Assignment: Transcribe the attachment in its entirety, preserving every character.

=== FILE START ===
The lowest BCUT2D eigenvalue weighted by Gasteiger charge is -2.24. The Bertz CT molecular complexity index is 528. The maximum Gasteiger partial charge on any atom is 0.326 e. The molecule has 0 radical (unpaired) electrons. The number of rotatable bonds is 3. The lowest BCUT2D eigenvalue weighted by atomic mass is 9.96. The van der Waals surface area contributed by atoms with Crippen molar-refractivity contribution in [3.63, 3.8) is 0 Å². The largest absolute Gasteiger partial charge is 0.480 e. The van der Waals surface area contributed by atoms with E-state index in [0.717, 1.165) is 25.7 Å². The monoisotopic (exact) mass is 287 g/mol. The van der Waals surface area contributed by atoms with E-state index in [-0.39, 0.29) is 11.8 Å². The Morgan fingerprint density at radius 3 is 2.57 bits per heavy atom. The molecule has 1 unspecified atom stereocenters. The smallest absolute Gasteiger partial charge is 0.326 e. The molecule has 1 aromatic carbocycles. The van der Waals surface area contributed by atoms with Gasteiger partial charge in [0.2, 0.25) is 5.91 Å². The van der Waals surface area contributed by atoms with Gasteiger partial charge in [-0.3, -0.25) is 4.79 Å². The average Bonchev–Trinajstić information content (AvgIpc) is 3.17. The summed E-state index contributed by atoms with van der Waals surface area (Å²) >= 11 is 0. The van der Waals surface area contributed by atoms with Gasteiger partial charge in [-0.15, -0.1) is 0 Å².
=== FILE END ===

The lowest BCUT2D eigenvalue weighted by Gasteiger charge is -2.24. The Bertz CT molecular complexity index is 528. The maximum Gasteiger partial charge on any atom is 0.326 e. The molecule has 0 radical (unpaired) electrons. The number of rotatable bonds is 3. The lowest BCUT2D eigenvalue weighted by atomic mass is 9.96. The van der Waals surface area contributed by atoms with Crippen molar-refractivity contribution in [3.63, 3.8) is 0 Å². The largest absolute Gasteiger partial charge is 0.480 e. The van der Waals surface area contributed by atoms with E-state index in [0.717, 1.165) is 25.7 Å². The monoisotopic (exact) mass is 287 g/mol. The van der Waals surface area contributed by atoms with E-state index in [-0.39, 0.29) is 11.8 Å². The Morgan fingerprint density at radius 3 is 2.57 bits per heavy atom. The molecule has 1 unspecified atom stereocenters. The smallest absolute Gasteiger partial charge is 0.326 e. The molecule has 1 aromatic carbocycles. The van der Waals surface area contributed by atoms with Gasteiger partial charge in [0.2, 0.25) is 5.91 Å². The van der Waals surface area contributed by atoms with Gasteiger partial charge in [-0.3, -0.25) is 4.79 Å². The average Bonchev–Trinajstić information content (AvgIpc) is 3.17. The summed E-state index contributed by atoms with van der Waals surface area (Å²) >= 11 is 0. The van der Waals surface area contributed by atoms with Gasteiger partial charge in [-0.15, -0.1) is 0 Å².